Last year I received a letter from Douglas Reif, dated 8th October 1973.
In it, he outlined a position he believed used a novel concept for stalemates. In his position, certain units must be active, as opposed to static, to maintain the stalemate. Within a few weeks time, we agreed to call such positions "dynamic" in contrast to the other "static" stalemates in which all units hold or support.
A few weeks later, I spoke with John Beshera about Doug's letter.
He said he assumed dynamic stalemates are rather obvious. When I pointed out that I was only recently aware that there were generalized rules for formulating stalemates, he said, "Well, if you don't know about them, it is possible that almost no one does." We then discussed the situations under which dynamic stalemates occur.
The basic idea is somewhat simple. Normally, stalemates are achieved by units being in places the enemy may attack and by being capable of supporting those units, if necessary, with sufficient forces to prevent dislodgment. In actuality, it is not mandatory to occupy the spaces; merely preventing the enemy from doing so is sufficient.
Consider for example this static stalemate:
By ordering A Por and F Wes S Spa, this line holds when there are no enemy fleets in the Mediterranean or Black Sea. To become dynamic, assume Arm, Con, NAf, and Spa are vacant with the supply centers still owned by you, and remove those units; add F Lyo, A Smy, A Syr and A Tun. By ordering A Por and F Wes S Lyo-Spa(sc), A Tun-NAf, A Smy-Con and A Syr-Arm, the same spaces are controlled with the same number of units retaining the stalemate. Obviously, whenever the enemy fails to oppose a dynamic unit, the unit reverts to the static ((in its new position --- Mark Berch, Diplomacy Digest 10--11 (April-May 1978). )). In this dynamic example, either F Lyo-Spa(sc) or A Tun-NAf must succeed.
Often, the criteria for a dynamic stalemate are these: Look at each unit in a static stalemate that is holding. If, behind the stalemating power's lines, there is a vacant space bordering on the holding unit, then the holding unit is placed in that adjacent space, leaving the space vacant. The unit then moves to the original space and, if necessary, is supported by the units supporting the original position. Thus, multiple active units may be engaged in a dynamic stalemate.
Another type of dynamic stalemate is obtained in this manner:
Assuming that there are no opposing forces in the West ((huh? Surely he moves North/East, as he is utterly vulnerable there --- Mark Berch, Diplomacy Digest 10-11 (May-June 1978). )). When F Por is removed with F Eng and F Iri added, a different type of dynamic position is created because four units instead of three are required to maintain the same spaces. The orders are: F Mid-Por, F Eng and F Iri S Nat-Mid. ((Once again, if an opposing fleet is present in Gas, Mid can be taken --- Mark Berch, Diplomacy Digest 10--11 (April-May 1978). ))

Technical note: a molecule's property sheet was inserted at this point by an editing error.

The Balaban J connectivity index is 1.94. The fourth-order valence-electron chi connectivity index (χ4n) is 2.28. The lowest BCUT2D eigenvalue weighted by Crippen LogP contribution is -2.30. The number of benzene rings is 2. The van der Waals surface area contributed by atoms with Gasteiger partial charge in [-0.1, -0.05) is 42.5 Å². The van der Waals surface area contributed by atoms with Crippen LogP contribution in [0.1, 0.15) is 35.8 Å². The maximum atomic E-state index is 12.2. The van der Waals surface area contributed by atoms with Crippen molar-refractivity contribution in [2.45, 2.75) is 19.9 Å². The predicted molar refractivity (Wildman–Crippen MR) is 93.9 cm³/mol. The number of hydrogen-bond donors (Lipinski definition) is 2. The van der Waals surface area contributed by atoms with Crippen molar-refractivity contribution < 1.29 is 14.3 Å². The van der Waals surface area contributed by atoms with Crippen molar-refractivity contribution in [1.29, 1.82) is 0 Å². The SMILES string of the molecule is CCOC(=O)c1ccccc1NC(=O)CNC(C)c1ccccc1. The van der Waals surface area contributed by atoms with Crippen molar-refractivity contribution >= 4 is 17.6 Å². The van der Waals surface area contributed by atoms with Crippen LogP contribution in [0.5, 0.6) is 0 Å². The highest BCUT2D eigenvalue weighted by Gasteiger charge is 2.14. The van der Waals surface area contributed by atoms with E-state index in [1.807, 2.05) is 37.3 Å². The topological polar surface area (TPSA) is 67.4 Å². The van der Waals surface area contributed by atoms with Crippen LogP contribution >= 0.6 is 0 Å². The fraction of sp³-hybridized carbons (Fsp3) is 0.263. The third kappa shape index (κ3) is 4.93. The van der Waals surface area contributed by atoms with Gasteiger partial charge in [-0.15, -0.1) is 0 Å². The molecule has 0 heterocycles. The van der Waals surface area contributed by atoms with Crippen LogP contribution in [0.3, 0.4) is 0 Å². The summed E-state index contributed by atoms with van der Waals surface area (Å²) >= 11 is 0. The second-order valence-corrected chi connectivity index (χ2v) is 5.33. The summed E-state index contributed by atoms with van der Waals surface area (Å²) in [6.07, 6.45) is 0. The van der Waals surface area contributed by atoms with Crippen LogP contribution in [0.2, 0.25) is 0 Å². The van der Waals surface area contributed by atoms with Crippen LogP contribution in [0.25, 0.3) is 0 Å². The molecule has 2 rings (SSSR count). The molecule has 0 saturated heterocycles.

In the preceding dynamic stalemate, the discovery process involves looking for units in static stalemates that border a single enemy unit. If the unit it is supporting is bordered by two unoccupied spaces behind the stalemate line, remove the unit on the front line facing the single enemy; order the supporting unit into the now vacated space; then move in another unit with support sufficient to standoff enemy forces attacking the vacated space. Thus, this type of dynamic stalemate evolves. In example 2, it is interesting that when F Mid is transferred to F Eng, the same spaces are again impregnable with three units.
The totality of dynamic positions is not something apparent to one skilled in the refinements of tactics but are a labor of love -- with a bit of luck and a lot of persistence.
((John Beshera wrote an addendum to this. He says that "in unique situations when the support of an opposing unit is capable of being cut" a dynamic situation can require fewer units than a comparable static position, but gives no examples. I wonder, though: If the dynamic move is unopposed, and thus the move succeeds, the new static position will requite the extra unit. What if you don't have one right there? Does the line then crumble? Beshera also states that there are positions where the stalemate must be dynamic. The example he gives is that of Western Stalemates Position 3, where an enemy fleet in Berlin requires A Kie-Ber. --- Mark Berch, Diplomacy Digest 10-11 (April-May 1978). ))